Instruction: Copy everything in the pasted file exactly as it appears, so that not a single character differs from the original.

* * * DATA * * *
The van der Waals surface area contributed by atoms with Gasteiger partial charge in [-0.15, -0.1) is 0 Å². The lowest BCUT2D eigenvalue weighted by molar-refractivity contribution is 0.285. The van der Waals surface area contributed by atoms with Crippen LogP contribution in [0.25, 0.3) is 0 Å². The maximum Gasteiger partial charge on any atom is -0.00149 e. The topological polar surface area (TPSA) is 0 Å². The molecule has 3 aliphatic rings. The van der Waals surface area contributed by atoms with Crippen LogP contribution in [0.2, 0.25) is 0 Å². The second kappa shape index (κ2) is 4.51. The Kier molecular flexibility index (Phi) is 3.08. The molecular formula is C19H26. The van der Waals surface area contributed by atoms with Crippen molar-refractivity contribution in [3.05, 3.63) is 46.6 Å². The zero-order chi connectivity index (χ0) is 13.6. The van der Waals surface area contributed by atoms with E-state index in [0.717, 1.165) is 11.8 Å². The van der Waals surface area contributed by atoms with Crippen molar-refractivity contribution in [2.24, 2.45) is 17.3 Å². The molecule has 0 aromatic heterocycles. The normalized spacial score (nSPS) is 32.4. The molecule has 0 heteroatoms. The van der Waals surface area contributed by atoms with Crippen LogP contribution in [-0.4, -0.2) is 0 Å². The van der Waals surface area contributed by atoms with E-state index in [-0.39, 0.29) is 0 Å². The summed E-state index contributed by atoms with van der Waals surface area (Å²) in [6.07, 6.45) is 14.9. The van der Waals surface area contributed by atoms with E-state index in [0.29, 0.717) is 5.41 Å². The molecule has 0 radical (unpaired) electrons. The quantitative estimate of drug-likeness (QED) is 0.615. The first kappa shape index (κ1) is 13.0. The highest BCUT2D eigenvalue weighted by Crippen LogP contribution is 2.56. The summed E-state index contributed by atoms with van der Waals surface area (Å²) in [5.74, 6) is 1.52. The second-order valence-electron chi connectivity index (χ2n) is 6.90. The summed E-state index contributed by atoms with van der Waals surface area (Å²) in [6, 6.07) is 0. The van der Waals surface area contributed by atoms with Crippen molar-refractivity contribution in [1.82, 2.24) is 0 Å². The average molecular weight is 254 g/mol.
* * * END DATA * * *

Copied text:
The van der Waals surface area contributed by atoms with Gasteiger partial charge in [-0.15, -0.1) is 0 Å². The lowest BCUT2D eigenvalue weighted by molar-refractivity contribution is 0.285. The van der Waals surface area contributed by atoms with Crippen LogP contribution in [0.25, 0.3) is 0 Å². The maximum Gasteiger partial charge on any atom is -0.00149 e. The topological polar surface area (TPSA) is 0 Å². The molecule has 3 aliphatic rings. The van der Waals surface area contributed by atoms with Crippen LogP contribution in [0.2, 0.25) is 0 Å². The second kappa shape index (κ2) is 4.51. The Kier molecular flexibility index (Phi) is 3.08. The molecular formula is C19H26. The van der Waals surface area contributed by atoms with Crippen molar-refractivity contribution in [3.05, 3.63) is 46.6 Å². The zero-order chi connectivity index (χ0) is 13.6. The van der Waals surface area contributed by atoms with E-state index in [0.717, 1.165) is 11.8 Å². The van der Waals surface area contributed by atoms with Crippen molar-refractivity contribution in [2.24, 2.45) is 17.3 Å². The molecule has 0 aromatic heterocycles. The normalized spacial score (nSPS) is 32.4. The molecule has 0 heteroatoms. The van der Waals surface area contributed by atoms with Crippen LogP contribution in [-0.4, -0.2) is 0 Å². The van der Waals surface area contributed by atoms with E-state index in [-0.39, 0.29) is 0 Å². The summed E-state index contributed by atoms with van der Waals surface area (Å²) in [6.07, 6.45) is 14.9. The van der Waals surface area contributed by atoms with E-state index in [0.29, 0.717) is 5.41 Å². The molecule has 0 radical (unpaired) electrons. The quantitative estimate of drug-likeness (QED) is 0.615. The first kappa shape index (κ1) is 13.0. The highest BCUT2D eigenvalue weighted by Crippen LogP contribution is 2.56. The summed E-state index contributed by atoms with van der Waals surface area (Å²) in [5.74, 6) is 1.52. The second-order valence-electron chi connectivity index (χ2n) is 6.90. The summed E-state index contributed by atoms with van der Waals surface area (Å²) in [6, 6.07) is 0. The van der Waals surface area contributed by atoms with Crippen molar-refractivity contribution in [1.82, 2.24) is 0 Å². The average molecular weight is 254 g/mol.